In his director’s notes, Andy Callis suggested that “American Hero” had heroic characters who found solutions to “problematic lives.” But when the play ended, all three lead characters — former “sandwich artists” for a national sandwich chain — were still unfairly unemployed. One was in jeopardy of losing her kids, one still struggled with a shaky marriage and an MBA he couldn’t use and the third lost the two jobs she depended on to pay for her ailing father’s medication.
The cover of the playbill for Lansing Community College’s black box play included the quote, “We are all free now. We can do what we want.” But that never seemed possible for the principal characters, because the issues of corporate abandonment and inequality that caused their dismal states were never conquered.
Those weren’t the only questionable moments during the play. Why did a mom fighting for child custody attempt murder? How could a subway chain shop survive while selling peanut butter and jelly sandwiches as a mainstay? Why did an employee think a trip to tour the corporate office was such a grand “prize?” Why would a corporate executive reveal intimate details of his life to underlings he has just met? And why did the shop manager disappear?
The sandwich-maker leads were not to blame my bewilderments. Michelle Lerma, as Jamie; Jesse Deardorff-Green, as Ted; and Anna Hill, as Sheri, offered determined performances that got me to believe in the unsubstantiated characters overseeing the Torpedo Subs franchise, offering substance and distinction to their unfolding roles. The trio made their substantial, anything-but-subtle parts anything but sub-par. However, Bess Wolh’s substandard script, with its dubious subtext, doomed their efforts to failure — in my subjective opinion.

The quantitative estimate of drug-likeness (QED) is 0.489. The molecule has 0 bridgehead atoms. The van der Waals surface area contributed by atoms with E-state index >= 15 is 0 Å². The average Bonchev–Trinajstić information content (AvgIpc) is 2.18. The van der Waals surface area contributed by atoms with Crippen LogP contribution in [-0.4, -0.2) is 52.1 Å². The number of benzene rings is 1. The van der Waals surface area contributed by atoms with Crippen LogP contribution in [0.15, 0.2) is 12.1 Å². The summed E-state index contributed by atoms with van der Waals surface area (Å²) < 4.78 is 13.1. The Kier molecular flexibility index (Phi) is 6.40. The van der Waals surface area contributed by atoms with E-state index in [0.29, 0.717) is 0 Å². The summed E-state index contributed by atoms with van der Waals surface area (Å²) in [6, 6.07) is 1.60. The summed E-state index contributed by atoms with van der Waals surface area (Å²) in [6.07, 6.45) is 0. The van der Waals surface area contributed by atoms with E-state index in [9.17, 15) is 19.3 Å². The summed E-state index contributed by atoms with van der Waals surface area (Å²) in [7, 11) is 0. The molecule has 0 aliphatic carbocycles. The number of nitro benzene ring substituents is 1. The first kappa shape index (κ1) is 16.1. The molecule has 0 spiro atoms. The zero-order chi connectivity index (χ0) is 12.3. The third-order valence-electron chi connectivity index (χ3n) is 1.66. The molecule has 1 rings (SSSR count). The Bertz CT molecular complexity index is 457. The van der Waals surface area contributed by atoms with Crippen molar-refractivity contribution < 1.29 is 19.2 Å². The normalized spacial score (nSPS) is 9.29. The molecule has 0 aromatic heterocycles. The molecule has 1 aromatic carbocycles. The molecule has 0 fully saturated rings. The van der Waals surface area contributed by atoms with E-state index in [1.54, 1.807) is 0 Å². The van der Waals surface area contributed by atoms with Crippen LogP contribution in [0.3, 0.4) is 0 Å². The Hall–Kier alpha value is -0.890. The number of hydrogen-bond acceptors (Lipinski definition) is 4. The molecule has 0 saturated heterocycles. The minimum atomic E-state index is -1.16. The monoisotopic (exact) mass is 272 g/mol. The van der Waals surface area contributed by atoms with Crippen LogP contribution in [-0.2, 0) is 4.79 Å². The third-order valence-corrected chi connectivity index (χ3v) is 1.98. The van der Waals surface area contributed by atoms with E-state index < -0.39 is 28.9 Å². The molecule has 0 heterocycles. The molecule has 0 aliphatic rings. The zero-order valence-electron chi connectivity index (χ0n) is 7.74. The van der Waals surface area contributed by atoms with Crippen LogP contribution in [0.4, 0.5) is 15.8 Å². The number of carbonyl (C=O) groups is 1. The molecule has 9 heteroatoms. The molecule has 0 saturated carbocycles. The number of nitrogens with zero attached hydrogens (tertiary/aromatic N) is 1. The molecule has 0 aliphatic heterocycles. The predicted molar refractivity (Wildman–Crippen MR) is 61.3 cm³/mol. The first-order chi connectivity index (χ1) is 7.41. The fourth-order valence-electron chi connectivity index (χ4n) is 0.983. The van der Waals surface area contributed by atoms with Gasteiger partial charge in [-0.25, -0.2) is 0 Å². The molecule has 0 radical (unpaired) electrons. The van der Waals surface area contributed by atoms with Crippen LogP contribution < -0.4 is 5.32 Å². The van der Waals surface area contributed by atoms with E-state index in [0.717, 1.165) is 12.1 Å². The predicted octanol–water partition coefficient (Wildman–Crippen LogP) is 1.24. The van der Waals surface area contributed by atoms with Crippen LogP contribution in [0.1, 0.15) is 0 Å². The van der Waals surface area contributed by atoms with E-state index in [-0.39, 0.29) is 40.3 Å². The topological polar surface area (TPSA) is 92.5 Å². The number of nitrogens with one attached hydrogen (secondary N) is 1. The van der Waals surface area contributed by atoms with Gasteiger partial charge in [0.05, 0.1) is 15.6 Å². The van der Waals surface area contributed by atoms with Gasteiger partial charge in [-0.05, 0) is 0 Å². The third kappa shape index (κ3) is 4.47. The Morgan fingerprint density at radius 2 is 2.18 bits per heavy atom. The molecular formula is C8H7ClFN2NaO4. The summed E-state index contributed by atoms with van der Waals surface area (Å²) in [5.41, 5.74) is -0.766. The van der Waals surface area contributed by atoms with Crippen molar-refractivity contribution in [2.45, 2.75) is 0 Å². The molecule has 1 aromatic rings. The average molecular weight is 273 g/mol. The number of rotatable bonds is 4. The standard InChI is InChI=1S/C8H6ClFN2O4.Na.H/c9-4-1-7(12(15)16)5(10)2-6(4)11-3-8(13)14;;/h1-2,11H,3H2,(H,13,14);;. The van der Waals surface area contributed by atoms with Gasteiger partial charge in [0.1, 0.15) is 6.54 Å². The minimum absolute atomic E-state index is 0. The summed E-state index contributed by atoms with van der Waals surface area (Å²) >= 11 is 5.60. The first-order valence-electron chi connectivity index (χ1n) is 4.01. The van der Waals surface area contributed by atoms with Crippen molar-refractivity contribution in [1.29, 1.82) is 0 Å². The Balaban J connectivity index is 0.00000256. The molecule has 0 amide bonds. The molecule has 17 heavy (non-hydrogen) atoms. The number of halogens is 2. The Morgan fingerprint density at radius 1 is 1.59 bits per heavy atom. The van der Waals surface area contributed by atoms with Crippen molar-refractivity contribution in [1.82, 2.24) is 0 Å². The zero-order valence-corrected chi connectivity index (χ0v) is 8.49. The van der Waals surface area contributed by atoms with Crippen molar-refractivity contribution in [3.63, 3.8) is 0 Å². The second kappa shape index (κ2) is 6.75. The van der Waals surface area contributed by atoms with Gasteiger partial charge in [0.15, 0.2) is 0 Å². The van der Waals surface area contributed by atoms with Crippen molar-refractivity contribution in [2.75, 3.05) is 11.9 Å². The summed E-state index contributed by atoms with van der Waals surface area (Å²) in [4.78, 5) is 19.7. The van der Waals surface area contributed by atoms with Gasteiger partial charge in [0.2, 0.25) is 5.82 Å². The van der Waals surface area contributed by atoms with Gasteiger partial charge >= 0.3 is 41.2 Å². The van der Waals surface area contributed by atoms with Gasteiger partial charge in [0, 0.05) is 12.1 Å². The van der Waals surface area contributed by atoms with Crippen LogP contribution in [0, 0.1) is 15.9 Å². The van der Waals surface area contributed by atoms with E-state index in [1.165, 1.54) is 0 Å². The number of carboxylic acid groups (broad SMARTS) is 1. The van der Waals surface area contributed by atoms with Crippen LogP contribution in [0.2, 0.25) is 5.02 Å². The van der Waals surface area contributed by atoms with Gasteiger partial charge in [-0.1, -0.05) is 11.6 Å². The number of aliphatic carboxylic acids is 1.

What was authentically sublime was the “American Hero” set, designed by Bob Fernholz, who also designed the play’s crafty lighting. Realistic signage by Taylor Riffle added to the sub shop décor. Props designed by Madj Shank included a real soda dispenser and cash register and walls adorned with loaves of bread. Oddly, though, there was no sign of an oven.
The set, complete with detailed paneling, trim work and bright paint, would have fit a big-budget TV studio as well as the black box stage. Accurate sound additions by Scott Crandall, including “pings” when anyone came through the entranceway, were also professionally executed.
Coordinated, colorful furniture and walls matched the hues of the workers’ uniforms, which were fashioned in all their humiliating glory by Stephanie Henderson. Only the cowboy boots Stephen Clark awkwardly walked around in seemed out of place. Clark played the only customer to visit the shop during the weeks it was open.
The surreal Sandwich — embodied by Ndegwa McCloud — felt incongruent in a play that dwelled on miserable lives and bad choices. The flamboyant and glittery figment-of-a-dream character, despite McCloud’s charming performance, seemed more like a lost member of Parliament Funkedelic inserted as weird comic relief than a plausible solution to real-life injustice.
Dunia Zawideh, in her brief role as Beth the manager, was memorable — but remembered most for being hard to comprehend. Hunter Folleth, as corporate-type Gregory, suited his role, even if his role didn’t seem an accurate executive stereotype.
Alas, the true heroes of “American Hero” were none of the mostly-selfish characters portrayed on the LCC stage. It was most heroic when the steadfast actors delivered those characters’ full-of-stumbles-in–logic lines without stumbling.
LCC Theatre Program
8 p.m. Friday, March 24 and Saturday, March 25
LCC Black Box Theatre
Gannon Building, Room 168
422 N. Washington Square, Lansing
(517) 483-1488, lcc.com/cma/events